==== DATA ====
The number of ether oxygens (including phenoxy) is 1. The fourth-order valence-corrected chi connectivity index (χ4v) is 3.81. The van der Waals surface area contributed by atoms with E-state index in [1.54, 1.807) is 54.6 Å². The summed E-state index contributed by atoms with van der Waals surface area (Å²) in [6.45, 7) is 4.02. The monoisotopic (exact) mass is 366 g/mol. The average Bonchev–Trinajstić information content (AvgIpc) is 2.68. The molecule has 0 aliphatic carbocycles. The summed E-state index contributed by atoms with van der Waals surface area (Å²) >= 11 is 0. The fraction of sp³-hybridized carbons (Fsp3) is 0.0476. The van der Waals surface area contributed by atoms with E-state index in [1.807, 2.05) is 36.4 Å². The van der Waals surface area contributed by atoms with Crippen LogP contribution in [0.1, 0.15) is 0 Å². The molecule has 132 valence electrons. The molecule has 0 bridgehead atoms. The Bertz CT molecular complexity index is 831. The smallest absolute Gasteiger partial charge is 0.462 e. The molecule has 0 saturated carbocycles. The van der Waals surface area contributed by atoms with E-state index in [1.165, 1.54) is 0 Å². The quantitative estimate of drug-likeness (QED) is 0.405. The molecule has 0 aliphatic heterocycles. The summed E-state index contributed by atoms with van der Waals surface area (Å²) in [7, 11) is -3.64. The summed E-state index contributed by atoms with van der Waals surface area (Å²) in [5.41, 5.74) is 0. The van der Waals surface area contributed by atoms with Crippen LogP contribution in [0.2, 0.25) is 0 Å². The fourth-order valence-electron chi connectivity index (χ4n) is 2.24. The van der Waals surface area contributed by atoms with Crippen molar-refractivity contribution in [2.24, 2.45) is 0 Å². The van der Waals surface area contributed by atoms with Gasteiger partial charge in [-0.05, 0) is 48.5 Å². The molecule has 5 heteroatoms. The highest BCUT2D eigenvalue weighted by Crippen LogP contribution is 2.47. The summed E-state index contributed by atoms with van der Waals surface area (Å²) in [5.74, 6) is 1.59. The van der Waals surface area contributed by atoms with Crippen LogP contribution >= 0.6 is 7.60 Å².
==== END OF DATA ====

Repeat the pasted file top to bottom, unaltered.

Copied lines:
The number of ether oxygens (including phenoxy) is 1. The fourth-order valence-corrected chi connectivity index (χ4v) is 3.81. The van der Waals surface area contributed by atoms with E-state index in [1.54, 1.807) is 54.6 Å². The summed E-state index contributed by atoms with van der Waals surface area (Å²) in [6.45, 7) is 4.02. The monoisotopic (exact) mass is 366 g/mol. The average Bonchev–Trinajstić information content (AvgIpc) is 2.68. The molecule has 0 aliphatic carbocycles. The summed E-state index contributed by atoms with van der Waals surface area (Å²) >= 11 is 0. The fraction of sp³-hybridized carbons (Fsp3) is 0.0476. The van der Waals surface area contributed by atoms with E-state index in [1.807, 2.05) is 36.4 Å². The van der Waals surface area contributed by atoms with Crippen LogP contribution in [0.1, 0.15) is 0 Å². The molecule has 132 valence electrons. The molecule has 0 bridgehead atoms. The Bertz CT molecular complexity index is 831. The smallest absolute Gasteiger partial charge is 0.462 e. The molecule has 0 saturated carbocycles. The van der Waals surface area contributed by atoms with E-state index in [1.165, 1.54) is 0 Å². The quantitative estimate of drug-likeness (QED) is 0.405. The molecule has 0 aliphatic heterocycles. The summed E-state index contributed by atoms with van der Waals surface area (Å²) in [7, 11) is -3.64. The summed E-state index contributed by atoms with van der Waals surface area (Å²) in [5.41, 5.74) is 0. The van der Waals surface area contributed by atoms with Crippen LogP contribution in [0.2, 0.25) is 0 Å². The fourth-order valence-electron chi connectivity index (χ4n) is 2.24. The van der Waals surface area contributed by atoms with Crippen molar-refractivity contribution in [2.24, 2.45) is 0 Å². The van der Waals surface area contributed by atoms with Gasteiger partial charge in [-0.05, 0) is 48.5 Å². The molecule has 5 heteroatoms. The highest BCUT2D eigenvalue weighted by Crippen LogP contribution is 2.47. The summed E-state index contributed by atoms with van der Waals surface area (Å²) in [5.74, 6) is 1.59. The van der Waals surface area contributed by atoms with Crippen LogP contribution >= 0.6 is 7.60 Å².